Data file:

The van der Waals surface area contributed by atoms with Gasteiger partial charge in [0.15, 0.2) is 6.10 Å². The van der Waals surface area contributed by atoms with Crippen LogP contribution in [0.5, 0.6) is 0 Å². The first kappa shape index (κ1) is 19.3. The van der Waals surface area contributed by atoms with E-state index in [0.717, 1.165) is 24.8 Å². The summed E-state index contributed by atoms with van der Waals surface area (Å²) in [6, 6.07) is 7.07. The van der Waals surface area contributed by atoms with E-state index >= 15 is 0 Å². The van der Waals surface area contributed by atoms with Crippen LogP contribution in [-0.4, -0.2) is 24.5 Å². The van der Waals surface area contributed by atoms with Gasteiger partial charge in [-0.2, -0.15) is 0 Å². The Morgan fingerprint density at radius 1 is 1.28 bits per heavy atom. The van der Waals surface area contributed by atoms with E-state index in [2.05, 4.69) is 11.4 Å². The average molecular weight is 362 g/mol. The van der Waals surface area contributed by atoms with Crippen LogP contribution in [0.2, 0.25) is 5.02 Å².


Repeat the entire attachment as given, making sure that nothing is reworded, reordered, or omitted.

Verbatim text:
The van der Waals surface area contributed by atoms with Gasteiger partial charge in [0.15, 0.2) is 6.10 Å². The van der Waals surface area contributed by atoms with Crippen LogP contribution in [0.5, 0.6) is 0 Å². The first kappa shape index (κ1) is 19.3. The van der Waals surface area contributed by atoms with E-state index in [0.717, 1.165) is 24.8 Å². The summed E-state index contributed by atoms with van der Waals surface area (Å²) in [6, 6.07) is 7.07. The van der Waals surface area contributed by atoms with E-state index >= 15 is 0 Å². The van der Waals surface area contributed by atoms with Crippen LogP contribution in [-0.4, -0.2) is 24.5 Å². The van der Waals surface area contributed by atoms with Gasteiger partial charge in [-0.2, -0.15) is 0 Å². The Morgan fingerprint density at radius 1 is 1.28 bits per heavy atom. The van der Waals surface area contributed by atoms with E-state index in [2.05, 4.69) is 11.4 Å². The average molecular weight is 362 g/mol. The van der Waals surface area contributed by atoms with Crippen LogP contribution in [0.2, 0.25) is 5.02 Å².